FREE DOWNLOAD: If you want to take your landscapes to a pro level, then download our free Landscape Photography Cheat Sheet. Have the essential tips on hand when you need them, to ensure you’re well prepared for your next shoot! Download it here.

2. Portrait

Portrait photography can often be deceptive, even to the photographer. It’s easy to believe the portraits came out great when in reality they were just average.

This is simply because most models (especially if their gender is opposite that of the photographer) can distract the photographer from noticing that the picture (final product) is missing key elements.

When I photograph models, I usually break everything down into stages, especially when the models are friends of mine. So in this case, I took some shots of my friend and tried to build upon it.

how to improve your photographs

First image. This was the root of the idea. However, it was too plain to stand out. Photo by Dzvonko Petrovski. All rights reserved.

How Could I Improve This?

Without a doubt, it was a decent portrait, but it could be better.

It will improve as you add more elements to it. So after some make-up and some magic with the hair, the portrait is starting to improve and it is already more interesting and appealing.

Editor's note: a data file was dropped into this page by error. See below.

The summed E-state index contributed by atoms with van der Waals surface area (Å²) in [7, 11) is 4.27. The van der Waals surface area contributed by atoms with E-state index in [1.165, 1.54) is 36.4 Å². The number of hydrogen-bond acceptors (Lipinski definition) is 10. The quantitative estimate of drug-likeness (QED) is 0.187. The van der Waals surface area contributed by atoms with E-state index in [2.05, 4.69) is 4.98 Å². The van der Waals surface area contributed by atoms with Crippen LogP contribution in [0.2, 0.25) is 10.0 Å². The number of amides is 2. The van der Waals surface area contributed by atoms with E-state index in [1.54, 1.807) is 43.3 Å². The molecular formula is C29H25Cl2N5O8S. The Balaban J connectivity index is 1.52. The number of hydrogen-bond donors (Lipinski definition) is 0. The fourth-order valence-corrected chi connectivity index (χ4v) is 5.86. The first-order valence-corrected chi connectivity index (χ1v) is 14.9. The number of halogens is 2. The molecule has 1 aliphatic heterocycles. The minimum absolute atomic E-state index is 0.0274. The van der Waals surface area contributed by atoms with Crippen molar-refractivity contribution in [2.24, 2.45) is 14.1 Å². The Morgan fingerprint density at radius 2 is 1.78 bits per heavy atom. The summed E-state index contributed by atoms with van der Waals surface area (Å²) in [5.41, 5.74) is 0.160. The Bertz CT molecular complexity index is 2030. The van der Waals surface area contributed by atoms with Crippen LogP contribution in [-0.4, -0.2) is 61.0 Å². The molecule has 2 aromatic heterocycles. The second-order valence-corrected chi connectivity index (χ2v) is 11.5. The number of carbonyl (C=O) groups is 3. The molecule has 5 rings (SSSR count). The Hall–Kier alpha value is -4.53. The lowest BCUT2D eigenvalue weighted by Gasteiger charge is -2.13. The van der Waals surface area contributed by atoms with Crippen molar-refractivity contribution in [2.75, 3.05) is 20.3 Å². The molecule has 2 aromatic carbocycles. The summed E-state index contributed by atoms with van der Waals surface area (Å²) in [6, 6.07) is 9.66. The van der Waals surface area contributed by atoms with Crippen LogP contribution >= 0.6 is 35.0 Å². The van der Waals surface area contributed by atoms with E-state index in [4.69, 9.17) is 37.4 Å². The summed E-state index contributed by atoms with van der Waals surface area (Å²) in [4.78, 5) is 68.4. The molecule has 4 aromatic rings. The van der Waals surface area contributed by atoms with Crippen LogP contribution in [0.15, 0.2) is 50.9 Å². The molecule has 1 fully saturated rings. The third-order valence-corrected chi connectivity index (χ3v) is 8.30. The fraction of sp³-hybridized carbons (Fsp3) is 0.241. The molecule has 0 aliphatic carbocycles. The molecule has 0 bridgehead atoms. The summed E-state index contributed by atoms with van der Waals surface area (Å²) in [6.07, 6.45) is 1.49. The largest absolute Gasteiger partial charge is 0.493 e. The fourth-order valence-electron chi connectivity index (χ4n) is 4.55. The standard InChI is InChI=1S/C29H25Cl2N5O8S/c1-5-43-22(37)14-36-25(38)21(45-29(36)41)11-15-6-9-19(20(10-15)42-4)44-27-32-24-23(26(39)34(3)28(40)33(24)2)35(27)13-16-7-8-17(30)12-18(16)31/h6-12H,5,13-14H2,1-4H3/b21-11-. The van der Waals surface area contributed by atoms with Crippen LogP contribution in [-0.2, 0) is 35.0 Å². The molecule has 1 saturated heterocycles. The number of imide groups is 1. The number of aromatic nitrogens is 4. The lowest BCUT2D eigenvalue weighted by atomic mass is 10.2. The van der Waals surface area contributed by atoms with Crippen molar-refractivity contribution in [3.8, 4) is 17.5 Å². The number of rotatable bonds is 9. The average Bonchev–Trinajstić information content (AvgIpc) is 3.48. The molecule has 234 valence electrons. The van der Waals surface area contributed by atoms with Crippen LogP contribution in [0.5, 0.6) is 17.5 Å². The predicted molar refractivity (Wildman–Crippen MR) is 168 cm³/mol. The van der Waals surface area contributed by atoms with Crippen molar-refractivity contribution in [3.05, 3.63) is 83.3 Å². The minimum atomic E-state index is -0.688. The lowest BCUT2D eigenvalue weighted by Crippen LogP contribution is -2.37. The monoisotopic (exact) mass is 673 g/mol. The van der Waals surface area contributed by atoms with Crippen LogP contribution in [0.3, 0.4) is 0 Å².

At the same time, it is more flattering for the model.

how to improve your photographs

After discussing it with the model, we agreed upon the basic makeup and look. This was the second stage of the idea development. Photo by Dzvonko Petrovski. All rights reserved.

To Further Improve…

What if I can do even better?

Well, I can always do better. So can you. Never stop thinking about improvements. They can always be done, and the more you dive into it, the better the results will be.

So, I decided to find a better spot to photograph the model so as to have better light and background.

Using just a reflector to fill in some light and a better background, the portrait is now complete. Of course, some portrait retouch (a process which is explained in depth here and here), and some post-production magic is necessary to make a truly great final product.

how to improve your photographs

This was the final result. Light was set up properly and the background was dimmer and more homogenous. The final idea was to give the image a look that was sleek, classy, and a tad retro. Photo by Dzvonko Petrovski. Model: Monika Pavlovska. All rights reserved.